Scripture tells us quite clearly that we enter into a familial relationship with God. We are adopted as sons of God and thus share in Christ's inheritance. I can't recall exact citations, but this idea abounds in the Pauline corpus.

Since this is the case, I think it supports your position all the more. Our relationship is not a legalistic relationship based on obligating God in strict justice. No, instead our relationship is one of being incorporated into God's family and showered with His benevolence (the benevolence of a kind Father). It seems that the Pauline corpus contrasts the worker/employer relationship with the son/Father relationship.

Your thoughts would be much appreciated.


Rhology said...


Keep going past v. 5 to see the heart of the Protestant message of justification.
6just as David also speaks of the blessing on the man to whom God credits righteousness ***apart from works***:

It's not a worker/slave relationship ONLY. The NT uses a great deal of terminology related to our being adopted as sons, to our being in the family of God, to our redemption from being enemies to being children, to our crying "Abba, Father" by the Holy Spirit. It's both/and. ;-)
One thing that you, as an (apparently) RC, should ask yourself is: How can a man who is adopted by God and transformed into His child then be unadopted and untransformed, then readopted and retransformed, then unadopted again and untransformed again, then re- and re-... etc? Chew on it. I'd be interested to know what comes out of that.


You have said some very disturbing things here.
I've asked you and anyone else to flesh them out.


Robert said...

Dear Rhology,

Thank you for your comments.

Looking at verses 6-8 I still don't see the problem. Of course, I was aiming my post at Jonathan, so I didn't make some of my reasoning explicit. Let me explain more clearly so you can interact with my thought on that.

If the works (in v. 4) that Paul is talking about are works which try to obligate God in strict justice, then the works which Paul is condemning (in. v. 5-8) are works which try to obligate God in strict justice.

If this is the case (and I believe that no contrary interpretation is feasible), then the Catholic position is not wounded in the least. This is because when Paul says, "[justified] apart from works" he means "[justified] apart from obligating God according to strict justice."

But since the Catholic position does not believe that we are obligating God according to strict justice, it cannot be faulted for contradicting this passage from Romans.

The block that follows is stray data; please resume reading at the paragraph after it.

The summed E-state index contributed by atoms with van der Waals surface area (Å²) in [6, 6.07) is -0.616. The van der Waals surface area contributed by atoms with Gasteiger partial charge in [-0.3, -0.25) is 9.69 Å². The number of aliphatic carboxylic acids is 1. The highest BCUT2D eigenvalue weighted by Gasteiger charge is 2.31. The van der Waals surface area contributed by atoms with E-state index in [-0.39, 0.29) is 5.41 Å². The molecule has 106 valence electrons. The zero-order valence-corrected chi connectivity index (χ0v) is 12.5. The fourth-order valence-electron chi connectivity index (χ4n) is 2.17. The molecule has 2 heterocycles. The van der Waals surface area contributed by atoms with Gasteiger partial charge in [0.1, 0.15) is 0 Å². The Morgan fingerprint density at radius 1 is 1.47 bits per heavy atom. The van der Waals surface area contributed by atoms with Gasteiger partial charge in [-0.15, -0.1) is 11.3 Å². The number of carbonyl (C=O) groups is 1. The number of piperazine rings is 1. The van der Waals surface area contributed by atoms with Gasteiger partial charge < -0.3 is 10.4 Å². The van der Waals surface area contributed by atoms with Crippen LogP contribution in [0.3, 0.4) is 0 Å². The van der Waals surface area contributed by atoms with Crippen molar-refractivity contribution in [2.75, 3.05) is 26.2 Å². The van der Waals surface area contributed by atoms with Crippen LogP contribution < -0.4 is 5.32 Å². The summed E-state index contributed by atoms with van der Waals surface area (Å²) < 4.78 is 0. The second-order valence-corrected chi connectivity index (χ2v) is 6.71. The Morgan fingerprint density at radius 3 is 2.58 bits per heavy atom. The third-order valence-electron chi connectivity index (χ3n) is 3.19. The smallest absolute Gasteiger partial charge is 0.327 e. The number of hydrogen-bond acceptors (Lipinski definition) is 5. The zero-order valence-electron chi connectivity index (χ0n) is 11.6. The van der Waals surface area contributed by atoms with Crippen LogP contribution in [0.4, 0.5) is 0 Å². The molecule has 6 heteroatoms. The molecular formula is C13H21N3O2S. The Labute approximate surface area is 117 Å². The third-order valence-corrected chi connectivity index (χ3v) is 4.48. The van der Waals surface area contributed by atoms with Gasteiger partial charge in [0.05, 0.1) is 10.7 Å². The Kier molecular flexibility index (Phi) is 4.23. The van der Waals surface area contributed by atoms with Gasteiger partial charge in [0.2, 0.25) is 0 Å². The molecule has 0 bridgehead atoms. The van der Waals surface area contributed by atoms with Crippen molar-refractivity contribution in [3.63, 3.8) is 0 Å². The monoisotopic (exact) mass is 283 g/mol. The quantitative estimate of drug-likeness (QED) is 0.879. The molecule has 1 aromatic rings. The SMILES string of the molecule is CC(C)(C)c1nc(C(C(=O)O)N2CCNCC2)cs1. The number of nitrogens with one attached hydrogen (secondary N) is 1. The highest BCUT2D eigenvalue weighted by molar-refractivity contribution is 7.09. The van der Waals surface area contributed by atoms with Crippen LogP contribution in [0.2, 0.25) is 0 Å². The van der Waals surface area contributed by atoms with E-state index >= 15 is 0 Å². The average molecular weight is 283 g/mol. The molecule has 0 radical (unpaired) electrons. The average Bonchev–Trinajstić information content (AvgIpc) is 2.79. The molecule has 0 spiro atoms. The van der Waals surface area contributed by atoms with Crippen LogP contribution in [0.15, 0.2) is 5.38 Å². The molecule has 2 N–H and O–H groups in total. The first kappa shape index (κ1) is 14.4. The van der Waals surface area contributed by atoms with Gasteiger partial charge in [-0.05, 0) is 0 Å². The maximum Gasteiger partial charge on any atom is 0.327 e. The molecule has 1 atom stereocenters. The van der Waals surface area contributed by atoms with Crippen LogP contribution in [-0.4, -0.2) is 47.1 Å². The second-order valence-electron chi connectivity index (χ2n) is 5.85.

In response to the rest of your post:

I think you misinterpreted me when you say, "It's not a worker/slave relationship ONLY."

In fact, my assertion, and Paul's via Romans 4:4 is that it is not a worker/employer relationship at all.

I'm not sure if your alteration of my term from "worker/employer" to "worker/slave" is important or not, but I would like to point out what I mean. I mean that between God and man there is not relationship of strict obligation imposed by man on God.

Scripture does at times represent our relationship to God as master/slave, but this is not what I'm referring to when I'm talking about worker/employer. The former refers to man's obligations to God whereas the latter refers to God's obligation to man. That is why the latter is an absurd and non-existing relationship. (That is, that's why man cannot have the relationship of a worker to an employer between himself and God.)

You asked:

"How can a man who is adopted by God and transformed into His child then be unadopted and untransformed, then readopted and retransformed, then unadopted again and untransformed again, then re- and re-... etc? Chew on it. I'd be interested to know what comes out of that."

Sonship is a grace for human beings, although it is quite natural for the second Person of the Trinity. If sonship meant that man someone became an uncreated son of God according to his very nature, then it would be as absurd to say that man could lose his sonship as it would be to say that the Son could lose His Sonship. But man is not made a son according to nature, but according to grace, so it is no absurdity to say that he can lose it.

And lose it he did indeed at the Fall.

Thank you for your post Rhology. God bless.


Rhology said...


Thanks for the thoughts.
Where do you get the idea that the context is "forcing" God to do sthg?